How to Navigate Your First SPIDER WEB Discussion with a Class

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navigation toolsNow that you have developed a rubric related to the skills you want to address during discussion and have selected a topic or text for discussion, it is time to introduce SPIDER WEB discussion in your classroom. In her book The Best Class You Never Taught: How SPIDER WEB Discussion Can Turn Students Into Learning Leaders, Alexis Wiggins provides considerable detail regarding the process (pp. 25-30):

  1. Introduce the concept to your class. You may wish to show a video of the process. Wiggins shares the following link to one of her 9th grade classes in action: https://youtu.be/jHi06vm5uJk
  2. Briefly discuss what you see in the video.
  3. Hand out the rubric and note that this will result in a group grade. Please note that the group grade will not be counted. The goal is to get everyone to work as a team. They need to assess themselves at the end of the session.
  4. Arrange the room in a circle or oval, so that all students can see one another. The teacher should be positioned away from the circle, but able to see all participants. The teacher will be monitoring the discussion and documenting the process.
  5. Set a time limit for discussion. The amount of time will vary depending upon the grade level of the students. Ten minutes may be appropriate for elementary students; twenty to thirty minutes may be appropriate for middle school students; and, thirty minutes or greater may be appropriate for high school students.
  6. Have students put away electronic devices. Laptops and smart phones are great tools for learning, but they often distract from meaningful, community-building discussions.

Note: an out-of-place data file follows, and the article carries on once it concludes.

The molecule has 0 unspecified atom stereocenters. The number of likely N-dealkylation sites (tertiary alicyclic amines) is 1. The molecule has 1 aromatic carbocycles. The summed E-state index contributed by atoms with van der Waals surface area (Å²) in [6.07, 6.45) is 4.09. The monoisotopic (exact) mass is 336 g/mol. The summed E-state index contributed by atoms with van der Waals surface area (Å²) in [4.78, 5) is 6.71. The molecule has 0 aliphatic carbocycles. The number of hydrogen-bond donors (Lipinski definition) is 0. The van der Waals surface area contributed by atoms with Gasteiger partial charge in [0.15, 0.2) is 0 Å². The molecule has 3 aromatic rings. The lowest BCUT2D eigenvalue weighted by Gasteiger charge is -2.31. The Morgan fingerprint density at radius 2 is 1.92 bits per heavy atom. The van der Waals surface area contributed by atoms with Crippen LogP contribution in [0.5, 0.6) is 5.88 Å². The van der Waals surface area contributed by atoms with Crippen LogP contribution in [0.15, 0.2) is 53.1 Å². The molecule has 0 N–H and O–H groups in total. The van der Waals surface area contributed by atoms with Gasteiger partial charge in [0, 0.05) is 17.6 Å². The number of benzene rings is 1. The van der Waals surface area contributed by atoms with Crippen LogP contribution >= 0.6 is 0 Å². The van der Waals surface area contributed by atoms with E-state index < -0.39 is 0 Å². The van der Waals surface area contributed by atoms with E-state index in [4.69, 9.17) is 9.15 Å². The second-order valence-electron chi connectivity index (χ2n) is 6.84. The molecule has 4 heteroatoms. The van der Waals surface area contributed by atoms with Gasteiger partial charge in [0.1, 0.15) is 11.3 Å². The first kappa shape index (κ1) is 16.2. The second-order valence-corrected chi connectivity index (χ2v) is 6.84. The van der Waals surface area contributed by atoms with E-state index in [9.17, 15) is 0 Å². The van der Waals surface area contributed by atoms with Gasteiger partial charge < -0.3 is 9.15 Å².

7. Have the students start the discussion.
  8. The teacher then becomes an observer. The teacher does not intervene in discussion unless there is something harmful or overly upsetting developing. The teacher charts the discussion using a web format. All student names/locations are charted on a piece of paper. A line is drawn from student to student as the discussion is passed around. The teacher codes activities by student names (i.e. a student interrupts, so the teacher puts an I next to the name). Codes are generated by the teacher throughout the observation.
  9. When the discussion time has ended, the teacher joins the circle for debriefing. The teacher displays the web and allows the students to respond to what they see.
  10. Using the rubric, the students provide an assessment of their work as a group. They discuss the grade and what can be done differently the next time discussion is held.

While this is a simplistic overview of a very complex classroom activity, it is clear that such a format for student-led discussion can produce powerful learning. I encourage you to view the video of students in action and begin thinking about how you might bring such discussion activities into your classroom. You will find the students learn much and enjoy the process!

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